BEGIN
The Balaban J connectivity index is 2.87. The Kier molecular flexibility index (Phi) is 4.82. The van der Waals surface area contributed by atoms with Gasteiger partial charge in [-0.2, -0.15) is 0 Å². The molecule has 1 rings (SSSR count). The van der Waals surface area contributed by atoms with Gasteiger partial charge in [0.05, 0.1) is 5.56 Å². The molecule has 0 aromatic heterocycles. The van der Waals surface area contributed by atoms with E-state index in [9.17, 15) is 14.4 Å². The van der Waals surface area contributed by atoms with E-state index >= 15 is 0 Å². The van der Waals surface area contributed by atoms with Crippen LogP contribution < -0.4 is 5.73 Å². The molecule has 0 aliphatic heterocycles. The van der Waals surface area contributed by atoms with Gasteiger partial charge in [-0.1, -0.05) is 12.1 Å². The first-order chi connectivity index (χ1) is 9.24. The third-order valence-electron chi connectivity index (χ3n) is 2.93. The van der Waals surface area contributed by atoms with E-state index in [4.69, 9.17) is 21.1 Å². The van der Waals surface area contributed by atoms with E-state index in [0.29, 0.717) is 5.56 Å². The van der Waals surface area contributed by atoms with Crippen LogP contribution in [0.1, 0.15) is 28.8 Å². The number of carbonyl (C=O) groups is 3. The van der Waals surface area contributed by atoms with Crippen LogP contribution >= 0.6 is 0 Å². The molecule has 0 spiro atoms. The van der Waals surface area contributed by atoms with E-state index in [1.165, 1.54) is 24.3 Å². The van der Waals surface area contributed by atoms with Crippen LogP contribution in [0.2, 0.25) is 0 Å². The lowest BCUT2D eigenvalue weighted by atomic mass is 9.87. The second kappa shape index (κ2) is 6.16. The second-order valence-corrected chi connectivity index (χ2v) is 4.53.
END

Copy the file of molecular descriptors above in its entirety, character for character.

The Balaban J connectivity index is 2.87. The Kier molecular flexibility index (Phi) is 4.82. The van der Waals surface area contributed by atoms with Gasteiger partial charge in [-0.2, -0.15) is 0 Å². The molecule has 1 rings (SSSR count). The van der Waals surface area contributed by atoms with Gasteiger partial charge in [0.05, 0.1) is 5.56 Å². The molecule has 0 aromatic heterocycles. The van der Waals surface area contributed by atoms with E-state index in [9.17, 15) is 14.4 Å². The van der Waals surface area contributed by atoms with E-state index >= 15 is 0 Å². The van der Waals surface area contributed by atoms with Crippen LogP contribution < -0.4 is 5.73 Å². The molecule has 0 aliphatic heterocycles. The van der Waals surface area contributed by atoms with Gasteiger partial charge in [-0.1, -0.05) is 12.1 Å². The first-order chi connectivity index (χ1) is 9.24. The third-order valence-electron chi connectivity index (χ3n) is 2.93. The van der Waals surface area contributed by atoms with E-state index in [4.69, 9.17) is 21.1 Å². The van der Waals surface area contributed by atoms with E-state index in [0.29, 0.717) is 5.56 Å². The van der Waals surface area contributed by atoms with Crippen LogP contribution in [0.1, 0.15) is 28.8 Å². The number of carbonyl (C=O) groups is 3. The van der Waals surface area contributed by atoms with Crippen LogP contribution >= 0.6 is 0 Å². The molecule has 0 spiro atoms. The van der Waals surface area contributed by atoms with E-state index in [1.165, 1.54) is 24.3 Å². The van der Waals surface area contributed by atoms with Crippen LogP contribution in [0.2, 0.25) is 0 Å². The lowest BCUT2D eigenvalue weighted by atomic mass is 9.87. The second kappa shape index (κ2) is 6.16. The second-order valence-corrected chi connectivity index (χ2v) is 4.53.